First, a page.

The only nitpick I had was with a few recurring issues with the writing. The author kept using commas after a character action to connect it with the next piece of dialogue when that action was not a kind of speech. Dialogue should be separated as its own sentence unless it’s described with “said” or “answered” or some other speaking kind of action. The engaging story and the sheer volume of text makes this a small issue though

Score: 9
Scoring: base 7, +1 for philosophical conversations and engaging plot, +1 for interesting choices

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IFComp 2014 Review: Milk Party / Krypteia / Raik

Posted by Reiko on November 12, 2014

This is a review of games from the 2014 Interactive Fiction Competition. Scoring criteria can be found here. More web games, but these I liked more, overall.

Milk Party Palace
Authors: Alon Karmi & Glenn Parker

This is the second game so far to start with a “wake up and be late to work” kind of scene, although fortunately this one doesn’t recur. Someone must have been on something when designing the situation for this game: collect milk for Alec Baldwin. Seems more like a game jam concept than a full competition game. And the individual scenarios for collecting the milk gallons are even more improbable, although quite simple to get through.

I’m not sure if I actually reached an ending, though. After acquiring all the milk and talking to everyone at the party, the next prompt said “Next Part” but did nothing when I clicked on it. Very weird game. The blurb advertises three endings, but I’m not particularly inspired to replay to find others. It’s probably worth a look if you like zany humor.

Score: 5
Scoring: base 4, +1 for humor

Author: Kateri

I really liked this one, but I don’t have a whole lot to say about it. There’s a mysterious, dangerous forest to explore. The mechanic of exploration and increasing stats is familiar, but the execution is interesting. Depending on what you equip, you can lean toward the wolf (attacking) or shadow (hiding) method of getting by monsters. Each has its own dangers, of course. Multiple endings make this very replayable.

The visual execution is also very good. The text turns different colors depending on what’s going on. There are pictures with each location, many of which shift subtly from a forest to a town visual. The font is different when emphasizing the use of the wolf or shadow abilities. And there is an auto-completing map of the forest. It’s all very slick. Because of that, I don’t have anything to complain about. It was enjoyable, very polished, and it clearly has dual interpretations.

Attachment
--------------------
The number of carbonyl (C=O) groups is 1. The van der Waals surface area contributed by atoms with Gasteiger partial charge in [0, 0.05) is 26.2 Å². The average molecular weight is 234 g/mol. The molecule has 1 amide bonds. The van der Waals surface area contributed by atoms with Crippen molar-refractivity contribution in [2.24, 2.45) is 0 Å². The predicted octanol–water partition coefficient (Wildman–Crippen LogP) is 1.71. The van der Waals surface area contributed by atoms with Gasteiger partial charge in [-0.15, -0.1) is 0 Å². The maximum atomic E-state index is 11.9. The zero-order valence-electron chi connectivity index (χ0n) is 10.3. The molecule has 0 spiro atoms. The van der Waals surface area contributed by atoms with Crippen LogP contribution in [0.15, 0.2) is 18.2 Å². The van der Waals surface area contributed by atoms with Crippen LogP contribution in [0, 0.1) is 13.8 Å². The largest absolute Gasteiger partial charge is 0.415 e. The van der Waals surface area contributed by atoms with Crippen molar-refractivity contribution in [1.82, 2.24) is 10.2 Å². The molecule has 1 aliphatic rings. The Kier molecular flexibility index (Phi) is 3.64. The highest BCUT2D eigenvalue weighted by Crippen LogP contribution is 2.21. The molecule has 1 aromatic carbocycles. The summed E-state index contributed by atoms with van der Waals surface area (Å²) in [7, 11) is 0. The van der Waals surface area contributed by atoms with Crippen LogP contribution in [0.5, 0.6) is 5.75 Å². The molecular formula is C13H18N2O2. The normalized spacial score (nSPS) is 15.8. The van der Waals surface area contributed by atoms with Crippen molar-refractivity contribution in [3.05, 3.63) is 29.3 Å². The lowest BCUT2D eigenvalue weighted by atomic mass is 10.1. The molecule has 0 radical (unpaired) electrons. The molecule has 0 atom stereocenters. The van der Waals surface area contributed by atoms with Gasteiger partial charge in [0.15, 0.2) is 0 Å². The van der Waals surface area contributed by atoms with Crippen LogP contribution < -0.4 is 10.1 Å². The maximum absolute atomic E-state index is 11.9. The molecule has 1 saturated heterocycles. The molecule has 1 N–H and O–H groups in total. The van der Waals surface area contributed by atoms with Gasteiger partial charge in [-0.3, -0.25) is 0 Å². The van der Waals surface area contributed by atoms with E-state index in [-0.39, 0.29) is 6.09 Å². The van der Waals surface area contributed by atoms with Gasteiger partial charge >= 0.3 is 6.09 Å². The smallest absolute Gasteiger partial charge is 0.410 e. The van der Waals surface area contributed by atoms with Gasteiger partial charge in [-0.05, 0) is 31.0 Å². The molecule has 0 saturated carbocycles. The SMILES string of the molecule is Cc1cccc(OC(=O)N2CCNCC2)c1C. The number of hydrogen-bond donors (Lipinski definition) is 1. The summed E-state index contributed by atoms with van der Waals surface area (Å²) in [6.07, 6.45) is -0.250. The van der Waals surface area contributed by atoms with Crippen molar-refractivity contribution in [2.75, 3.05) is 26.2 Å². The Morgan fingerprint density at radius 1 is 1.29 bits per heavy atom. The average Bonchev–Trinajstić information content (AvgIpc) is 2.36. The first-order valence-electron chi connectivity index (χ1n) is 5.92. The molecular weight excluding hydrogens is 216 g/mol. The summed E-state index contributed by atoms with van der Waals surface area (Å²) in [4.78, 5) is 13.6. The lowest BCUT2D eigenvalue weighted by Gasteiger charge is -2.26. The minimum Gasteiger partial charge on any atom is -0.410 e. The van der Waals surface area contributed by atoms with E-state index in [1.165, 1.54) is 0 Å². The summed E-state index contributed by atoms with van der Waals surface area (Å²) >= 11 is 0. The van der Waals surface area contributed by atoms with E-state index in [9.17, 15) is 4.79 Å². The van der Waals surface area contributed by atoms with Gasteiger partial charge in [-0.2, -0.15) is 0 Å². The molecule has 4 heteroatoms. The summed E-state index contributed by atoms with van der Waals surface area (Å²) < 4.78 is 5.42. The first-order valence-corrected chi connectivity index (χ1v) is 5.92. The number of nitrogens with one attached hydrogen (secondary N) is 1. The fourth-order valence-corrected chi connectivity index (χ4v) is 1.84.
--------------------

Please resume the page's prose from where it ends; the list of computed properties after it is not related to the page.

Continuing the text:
Score: 9
Scoring: base 7, +1 for map and visual execution, +1 for multiple endings

Author: Harry Giles

Oh dear. The entire text seems to be written phonetically in Scottish-English. This would be fine if I could get it to read it to me audibly, as I’ve known enough Scottish people that I don’t have much trouble understanding them verbally. Or if it was mostly dialogue in context, maybe. But I’m not sure I want to wade through an entire game written that way. Oh good, you can switch to normal English or switch back at the end of each page. On the other hand, they aren’t the same story. The normal English seems to be more of a fantasy quest story, and the Scottish seems to be more of a modern-day slice of life story. Odd juxtaposition, that. It keeps switching back and forth so it’s really hard to tell what’s going on. Maybe that’s the point? I’m not sure I get it. I played to an ending but I’m not sure if it was the best ending or not, because I couldn’t really tell what was going on in the Scots story.

Score: 6
Scoring: base 7, -1 for switching back and forth between stories so often

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IFComp 2014 Review: Missive / Icepunk

Posted by Reiko on November 11, 2014

This is a review of games from the 2014 Interactive Fiction Competition. Scoring criteria can be found here.

Author: Joey Fu
Format: Web

This story really encourages the main character to drink right from the beginning. But if you ignore that, there’s an interesting mystery surrounding a set of letters found with an old typewriter. The letters often contain strange turns of phrase or even coded sequences which form puzzles to solve.

On the first playthrough, it’s easy to overlook some of these, but the mystery can’t be fully solved without getting them all right. Fortunately, there are only three choices for each answer, so it’s fairly easy to brute-force, which is good because at least one of the puzzles is so obscure that I couldn’t even tell what kind of puzzle it was supposed to be, let alone solve it. Ironically, the one kind of puzzle I was good at actually solving (the cryptogram) was one I’d just guessed correctly on the first time through.